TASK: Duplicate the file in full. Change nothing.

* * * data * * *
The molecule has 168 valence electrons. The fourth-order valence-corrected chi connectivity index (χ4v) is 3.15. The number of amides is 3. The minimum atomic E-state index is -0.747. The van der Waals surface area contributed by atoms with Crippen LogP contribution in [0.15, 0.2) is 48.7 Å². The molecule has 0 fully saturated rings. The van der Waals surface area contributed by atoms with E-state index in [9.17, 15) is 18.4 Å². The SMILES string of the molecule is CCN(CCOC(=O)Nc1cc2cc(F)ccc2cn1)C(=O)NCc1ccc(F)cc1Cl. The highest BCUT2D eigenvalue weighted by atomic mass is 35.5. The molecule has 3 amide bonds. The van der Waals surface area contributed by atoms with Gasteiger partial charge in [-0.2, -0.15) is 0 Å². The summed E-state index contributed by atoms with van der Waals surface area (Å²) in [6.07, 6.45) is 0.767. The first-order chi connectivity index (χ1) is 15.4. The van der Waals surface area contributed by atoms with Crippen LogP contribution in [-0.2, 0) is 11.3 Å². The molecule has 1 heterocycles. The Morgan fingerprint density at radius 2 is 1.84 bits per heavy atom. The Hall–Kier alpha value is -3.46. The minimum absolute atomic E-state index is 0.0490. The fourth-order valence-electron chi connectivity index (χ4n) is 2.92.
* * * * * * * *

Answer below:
The molecule has 168 valence electrons. The fourth-order valence-corrected chi connectivity index (χ4v) is 3.15. The number of amides is 3. The minimum atomic E-state index is -0.747. The van der Waals surface area contributed by atoms with Crippen LogP contribution in [0.15, 0.2) is 48.7 Å². The molecule has 0 fully saturated rings. The van der Waals surface area contributed by atoms with E-state index in [9.17, 15) is 18.4 Å². The SMILES string of the molecule is CCN(CCOC(=O)Nc1cc2cc(F)ccc2cn1)C(=O)NCc1ccc(F)cc1Cl. The highest BCUT2D eigenvalue weighted by atomic mass is 35.5. The molecule has 3 amide bonds. The van der Waals surface area contributed by atoms with Gasteiger partial charge in [-0.2, -0.15) is 0 Å². The summed E-state index contributed by atoms with van der Waals surface area (Å²) in [6.07, 6.45) is 0.767. The first-order chi connectivity index (χ1) is 15.4. The van der Waals surface area contributed by atoms with Crippen LogP contribution in [-0.2, 0) is 11.3 Å². The molecule has 1 heterocycles. The Morgan fingerprint density at radius 2 is 1.84 bits per heavy atom. The Hall–Kier alpha value is -3.46. The minimum absolute atomic E-state index is 0.0490. The fourth-order valence-electron chi connectivity index (χ4n) is 2.92.